Accessibility remains a key aspect of the festival:

  • all films will have full subtitles (“closed captions”) for D/deaf and hard-of-hearing audiences
  • all Q&As will have live captions for D/deaf and hard-of hearing audiences
  • audiences can select how much to pay depending on their circumstances
  • live BSL interpretation will be offered for the opening and closing film Q&As, as well as for Pier Kids.

Pricing Policy: Take One Action invite audiences to choose what to pay for each film based on personal circumstances, from £2 up (all they ask is that you be honest with yourself and your financial situation).

If you require free access contact, indicating the title of the film you wish to watch. 


OISF 2020

September usually sees West Side Cinema collaborate with our friends at Orkney International Science Festival, but this year we’ve had to give it a miss. However, as the festival is going totally on line (and free), there’s lots of content to watch from 03 – 09 September.

Meanwhile, here’s a little reminder of our 2017 collaboration on the theme of Nikola Tesla, in the form of another Bite Size Jigsaw (click on the image).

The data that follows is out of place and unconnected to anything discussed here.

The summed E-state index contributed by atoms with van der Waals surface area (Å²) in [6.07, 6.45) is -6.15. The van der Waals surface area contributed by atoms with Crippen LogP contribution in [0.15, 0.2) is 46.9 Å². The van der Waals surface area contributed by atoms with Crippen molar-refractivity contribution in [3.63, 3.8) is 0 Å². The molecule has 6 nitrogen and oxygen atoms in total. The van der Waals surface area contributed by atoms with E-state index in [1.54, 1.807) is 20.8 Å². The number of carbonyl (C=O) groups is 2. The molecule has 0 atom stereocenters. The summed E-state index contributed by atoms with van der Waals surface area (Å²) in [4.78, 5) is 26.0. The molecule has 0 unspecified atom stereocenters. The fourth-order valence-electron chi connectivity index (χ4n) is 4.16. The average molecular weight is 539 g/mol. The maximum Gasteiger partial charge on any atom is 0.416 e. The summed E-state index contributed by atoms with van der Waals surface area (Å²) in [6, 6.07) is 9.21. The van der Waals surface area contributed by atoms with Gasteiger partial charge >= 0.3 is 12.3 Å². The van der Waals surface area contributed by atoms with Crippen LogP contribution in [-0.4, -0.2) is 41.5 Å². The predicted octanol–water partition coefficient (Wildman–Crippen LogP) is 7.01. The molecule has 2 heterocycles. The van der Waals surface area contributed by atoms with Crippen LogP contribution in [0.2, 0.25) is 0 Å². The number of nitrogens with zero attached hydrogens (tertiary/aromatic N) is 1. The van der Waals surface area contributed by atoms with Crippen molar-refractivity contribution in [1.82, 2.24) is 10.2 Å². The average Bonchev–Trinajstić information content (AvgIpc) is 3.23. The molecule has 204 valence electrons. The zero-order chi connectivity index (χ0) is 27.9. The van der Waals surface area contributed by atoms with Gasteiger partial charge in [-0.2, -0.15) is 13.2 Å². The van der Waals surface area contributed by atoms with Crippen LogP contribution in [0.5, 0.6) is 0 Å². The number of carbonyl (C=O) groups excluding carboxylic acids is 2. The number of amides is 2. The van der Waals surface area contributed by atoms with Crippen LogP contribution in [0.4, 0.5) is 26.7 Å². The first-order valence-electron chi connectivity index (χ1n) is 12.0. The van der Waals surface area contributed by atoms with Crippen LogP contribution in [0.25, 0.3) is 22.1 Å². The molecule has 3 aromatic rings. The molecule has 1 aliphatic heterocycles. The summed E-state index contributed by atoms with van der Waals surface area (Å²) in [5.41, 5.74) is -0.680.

Engage: Journey Through The Archives

We’d like to share this event from our friends at Driftwood Cinema – two archive films (available now) and a zoom discussion this Thursday 20th August.

Shona Thomson, curator of A Kind of Seeing, has brought together a double bill of different cinematic perspectives on South-West Scotland drawn from the archives and bonded by the journeys they take us on.

Watch the films online, then meet the filmmakers at 6pm on Thursday 20 August on Zoom and on Driftwood Cinema’s Facebook livestream:


In 1972, Mark Littlewood, one of Scotland’s leading documentary filmmakers and cinematographers, was commissioned to make a film exploring and promoting the vast area from Galloway to Girvan. THE QUIET COUNTRY (24 mins) was his response starring city slickers Tony Roper and Xanthi Gardner on a blissed-out road trip through time and place. Watch the film on the National Library of Scotland Moving Image Archive website:

Over 40 years later, artist filmmakers Emma Dove and Mark Lyken acquired an elderly Hackney Cab from London and toured the Dumfriesshire countryside creating their work BONESHAKER (16 mins) by gathering footage and interviewing people in the back of the taxi studio about their memories, connections and relationships to the region. Watch the film on Vimeo:

ZOOM DISCUSSION: At 6pm on Thursday 20 August, Shona will be on Zoom with the filmmakers Mark Littlewood and Mark Lyken to discuss the similarities and differences between their work, as well as show a few clips from their films. Register on Eventbrite to receive the Zoom link:

Sound from the Edge of the World

Come on a journey to Orkney through sound + rare archive film footage.

Watch online – from 6pm Friday 31 July to 6pm Friday 7 August.

+ Free discussion on Mon 3 August at 6pm

Weaving together footage from 1930s onwards found in the National Library of Scotland Moving Image Archive, the FEC/SfS collective of emerging international curators, sound designers and composers test the boundaries of sound and image.